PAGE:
3D Printing A Water Jet Drive

[Ivan Miranda] is always experimenting with 3D printing, and recently has been taking his work on the water. His latest creation is a racing paddle boat, but its performance left [Ivan] with a need for speed. Cue the development of the 3D printed water jet engine (YouTube link, embedded below).

The basic principle of operation is simple. Water is sucked through an inlet, where it is accelerated by a turbine driven by a brushless motor. This turbine, in combination with stator fins, forces the water through the outlet, propelling the boat forwards in the process.

The first prototype is printed in PLA. Tolerances are good, thanks largely to [Ivan]’s experience and well-calibrated printers. After assembly, the engine is fired up, to great results. After sourcing a series of larger tubs in which to test the device, the engine is finally run up to full throttle and appears more than capable of shifting a serious amount of water.

We’d love to see a proper instrumented thrust test, particularly one that compares the device to other water jet drives on the market. Brushless motors make a great drive solution for RC boats, so we’re sure [Ivan] will be tearing up the lake real soon. Video after the break.


16 thoughts on “3D Printing A Water Jet Drive

  1. An issue with his design is putting the motor in the water. If he made it like a normal jet drive with the motor ahead of it, it could move a lot more water. He’d have to figure out a shaft seal.

    1. I don’t think so actually. There are commercial versions of this which also put the BLDC motor directly in the water.
      Let’s dive into this. :)

      Most BLDC motors terminate the magnet wire for the coils directly in the plugs, so that’s the only place the electrical system would be exposed. Seal those up with a touch of RTV.
      The bearings being underwater will run them out of lubricant eventually and could corrode. Clean them and lube them with a heavy weight grease, or just replace them with sealed or ceramic bearings.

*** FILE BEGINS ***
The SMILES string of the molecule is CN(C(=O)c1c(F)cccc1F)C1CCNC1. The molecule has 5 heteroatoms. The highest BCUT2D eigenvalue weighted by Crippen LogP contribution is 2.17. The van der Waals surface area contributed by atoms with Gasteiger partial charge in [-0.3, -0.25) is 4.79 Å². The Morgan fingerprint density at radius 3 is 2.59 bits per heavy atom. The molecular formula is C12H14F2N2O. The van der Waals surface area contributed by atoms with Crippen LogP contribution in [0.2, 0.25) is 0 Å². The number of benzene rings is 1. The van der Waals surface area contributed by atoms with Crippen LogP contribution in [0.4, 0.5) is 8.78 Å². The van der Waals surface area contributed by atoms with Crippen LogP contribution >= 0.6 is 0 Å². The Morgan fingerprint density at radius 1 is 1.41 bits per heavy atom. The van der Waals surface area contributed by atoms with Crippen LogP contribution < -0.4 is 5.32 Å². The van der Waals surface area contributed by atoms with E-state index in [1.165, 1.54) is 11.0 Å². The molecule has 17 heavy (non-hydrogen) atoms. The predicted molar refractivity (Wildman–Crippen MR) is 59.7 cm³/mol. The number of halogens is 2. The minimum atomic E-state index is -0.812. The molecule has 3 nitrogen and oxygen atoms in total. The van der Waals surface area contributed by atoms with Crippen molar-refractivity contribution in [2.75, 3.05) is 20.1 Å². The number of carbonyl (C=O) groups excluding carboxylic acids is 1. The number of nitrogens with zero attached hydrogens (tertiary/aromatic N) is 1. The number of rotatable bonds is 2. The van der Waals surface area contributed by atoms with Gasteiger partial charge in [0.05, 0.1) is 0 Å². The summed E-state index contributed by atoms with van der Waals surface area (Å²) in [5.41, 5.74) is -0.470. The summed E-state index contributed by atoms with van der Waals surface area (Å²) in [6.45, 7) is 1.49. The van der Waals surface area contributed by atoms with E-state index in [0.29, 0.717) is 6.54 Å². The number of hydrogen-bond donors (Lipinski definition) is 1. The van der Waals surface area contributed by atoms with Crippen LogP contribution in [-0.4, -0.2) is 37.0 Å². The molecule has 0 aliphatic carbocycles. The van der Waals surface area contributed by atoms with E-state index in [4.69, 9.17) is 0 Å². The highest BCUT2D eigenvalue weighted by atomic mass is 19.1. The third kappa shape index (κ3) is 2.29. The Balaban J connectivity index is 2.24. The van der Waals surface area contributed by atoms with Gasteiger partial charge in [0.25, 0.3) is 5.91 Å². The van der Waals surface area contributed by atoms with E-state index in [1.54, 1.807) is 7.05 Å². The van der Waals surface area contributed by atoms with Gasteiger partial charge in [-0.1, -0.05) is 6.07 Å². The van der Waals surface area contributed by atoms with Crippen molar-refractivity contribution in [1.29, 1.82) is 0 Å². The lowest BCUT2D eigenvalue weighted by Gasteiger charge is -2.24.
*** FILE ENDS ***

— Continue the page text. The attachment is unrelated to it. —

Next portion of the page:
The rotor will create some drag by needing to spin water around inside it, but this will also cool the motor tremendously well. You could easily double the power applied if you have the magnetic flux density to use this. You probably do.

      1. +1 Daren. I heard the guy from openROV on the embedded.fm podcast recently say this discovery was a breakthrough for their projects, allowing them to drive BLDCs at much higher voltages and resultant current. If anything, Ivan should be aiming to enhance the flow of water through/past the motor.

        Ps, I was really interested after watching Ivan’s video and found plentiful supplies of RC model moulded jets on Aliexpress. Lager common size was a 40mm outlet diameter and they have a left-right vane/scoop for servo direction control. They move the drive shaft through the outer casing so you can keep your motor dry, if you really want to.

        1. Yeah, the ones with the shaft are the usual design, also very commonly used on freewheeling gas turbines.

          But with such a construction you’ll need to take great care about sealing the hole where the shaft goes into the casing. It would most certainly require some lubrication for the shaft seal. Plus you’ll need to figure out how to cool the motor.
          Both these problems can be easily solved on a system running with water by putting the BLDC into the stream.

          1. Prop shaft packing glands for model boats have been available for a very long time, so that’s not any problem at all. With the motor in the water duct, the duct has to be much larger to move the same amount of water.

  2. I also think he could get away with not having to keep the entire assembly under water (it would flood during operation, but could streamline the system and make directional thrust easier). All he really needs is a scoop that is sufficiently submerged that water closes off part of the inlet. If the heigh differential/distance between that position and the top of the path is sufficiently small, it would easily create enough of a vacuum in the remaining limited air space for external pressure to drive water up into the system.

  3. The HaD article about the late Rex Garrod recently pointed out that he ran electric motors underwater at about 4x over-voltage due to the added cooling (on a giant animatronic shark, naturally).

    The bearings may wear out and any exposed contacts will corrode but there’s ways around that.

    1. They’re brushless and the electricity never comes in contact with the water, assuming any circuit board in the motor is coated with something to seal it. Where these are 3 phase motors there may not be any electronics in them, unlike 12 volt brushless motors used in computer fans.

      The main issue is the bearings. On most of these brushless outrunner (the outside spins like a Gnome rotary) the bearings are not designed to be run submerged in water, or any other liquid. They *can* be run submerged but the lubrication must be periodically re-done.

  4. this is awesome. couple of questions:
    – any way to leave a description or link of the gear you’re using? motor, esc, batteries. did you say 920kv brushless?
    – would that work in seawater (salt adding issues to the motor being submerged)?

  5. Thank you for stating that the water is forced into the output of the waterjet by the turbine working in concert with the stator fins to move the boat forward. My sister said that the damage to her water jet turbine prevented the boat from moving. I’ll track down Omax waterjet replacement parts for my sister to replace her turbine.

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